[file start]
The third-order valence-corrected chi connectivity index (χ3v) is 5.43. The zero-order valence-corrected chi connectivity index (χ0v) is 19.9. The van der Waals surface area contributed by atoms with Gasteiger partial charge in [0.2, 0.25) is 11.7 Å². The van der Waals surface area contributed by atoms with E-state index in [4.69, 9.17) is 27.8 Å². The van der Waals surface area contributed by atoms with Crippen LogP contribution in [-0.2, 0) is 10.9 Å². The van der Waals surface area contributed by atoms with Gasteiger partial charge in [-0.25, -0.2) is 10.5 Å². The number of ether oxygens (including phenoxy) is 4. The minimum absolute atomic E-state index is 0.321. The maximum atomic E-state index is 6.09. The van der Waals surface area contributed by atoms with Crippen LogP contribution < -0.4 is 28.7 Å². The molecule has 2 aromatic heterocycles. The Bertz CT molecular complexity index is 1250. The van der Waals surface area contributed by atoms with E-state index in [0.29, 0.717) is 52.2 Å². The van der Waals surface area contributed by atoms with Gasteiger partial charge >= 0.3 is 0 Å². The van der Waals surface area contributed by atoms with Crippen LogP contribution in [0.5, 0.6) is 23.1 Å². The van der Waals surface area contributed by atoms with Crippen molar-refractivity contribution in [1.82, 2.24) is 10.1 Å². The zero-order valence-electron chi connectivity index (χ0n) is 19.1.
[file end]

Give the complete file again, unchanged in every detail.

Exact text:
The third-order valence-corrected chi connectivity index (χ3v) is 5.43. The zero-order valence-corrected chi connectivity index (χ0v) is 19.9. The van der Waals surface area contributed by atoms with Gasteiger partial charge in [0.2, 0.25) is 11.7 Å². The van der Waals surface area contributed by atoms with E-state index in [4.69, 9.17) is 27.8 Å². The van der Waals surface area contributed by atoms with Crippen LogP contribution in [-0.2, 0) is 10.9 Å². The van der Waals surface area contributed by atoms with Gasteiger partial charge in [-0.25, -0.2) is 10.5 Å². The number of ether oxygens (including phenoxy) is 4. The minimum absolute atomic E-state index is 0.321. The maximum atomic E-state index is 6.09. The van der Waals surface area contributed by atoms with Crippen LogP contribution < -0.4 is 28.7 Å². The molecule has 2 aromatic heterocycles. The Bertz CT molecular complexity index is 1250. The van der Waals surface area contributed by atoms with E-state index in [0.29, 0.717) is 52.2 Å². The van der Waals surface area contributed by atoms with Gasteiger partial charge >= 0.3 is 0 Å². The van der Waals surface area contributed by atoms with Crippen LogP contribution in [0.5, 0.6) is 23.1 Å². The van der Waals surface area contributed by atoms with Crippen molar-refractivity contribution in [1.82, 2.24) is 10.1 Å². The zero-order valence-electron chi connectivity index (χ0n) is 19.1.